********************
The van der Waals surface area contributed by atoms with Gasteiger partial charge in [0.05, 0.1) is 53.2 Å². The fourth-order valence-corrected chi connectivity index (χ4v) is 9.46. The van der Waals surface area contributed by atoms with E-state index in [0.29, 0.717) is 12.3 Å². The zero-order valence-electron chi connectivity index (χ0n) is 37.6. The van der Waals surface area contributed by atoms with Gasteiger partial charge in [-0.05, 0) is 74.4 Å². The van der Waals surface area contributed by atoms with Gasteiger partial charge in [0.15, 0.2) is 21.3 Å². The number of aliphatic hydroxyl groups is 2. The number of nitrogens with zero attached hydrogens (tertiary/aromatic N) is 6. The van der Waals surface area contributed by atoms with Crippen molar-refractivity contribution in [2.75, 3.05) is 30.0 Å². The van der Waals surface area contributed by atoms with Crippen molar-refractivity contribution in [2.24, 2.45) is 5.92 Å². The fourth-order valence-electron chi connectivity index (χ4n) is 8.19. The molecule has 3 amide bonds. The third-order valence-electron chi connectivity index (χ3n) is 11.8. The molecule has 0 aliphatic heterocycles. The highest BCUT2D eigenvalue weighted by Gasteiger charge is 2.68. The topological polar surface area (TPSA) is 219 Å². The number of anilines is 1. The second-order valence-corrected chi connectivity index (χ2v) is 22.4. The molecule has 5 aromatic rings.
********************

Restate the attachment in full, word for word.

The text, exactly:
The van der Waals surface area contributed by atoms with Gasteiger partial charge in [0.05, 0.1) is 53.2 Å². The fourth-order valence-corrected chi connectivity index (χ4v) is 9.46. The van der Waals surface area contributed by atoms with E-state index in [0.29, 0.717) is 12.3 Å². The zero-order valence-electron chi connectivity index (χ0n) is 37.6. The van der Waals surface area contributed by atoms with Gasteiger partial charge in [-0.05, 0) is 74.4 Å². The van der Waals surface area contributed by atoms with Gasteiger partial charge in [0.15, 0.2) is 21.3 Å². The number of aliphatic hydroxyl groups is 2. The number of nitrogens with zero attached hydrogens (tertiary/aromatic N) is 6. The van der Waals surface area contributed by atoms with Crippen molar-refractivity contribution in [2.75, 3.05) is 30.0 Å². The van der Waals surface area contributed by atoms with Crippen molar-refractivity contribution in [2.24, 2.45) is 5.92 Å². The fourth-order valence-electron chi connectivity index (χ4n) is 8.19. The molecule has 3 amide bonds. The third-order valence-electron chi connectivity index (χ3n) is 11.8. The molecule has 0 aliphatic heterocycles. The highest BCUT2D eigenvalue weighted by Gasteiger charge is 2.68. The topological polar surface area (TPSA) is 219 Å². The number of anilines is 1. The second-order valence-corrected chi connectivity index (χ2v) is 22.4. The molecule has 5 aromatic rings.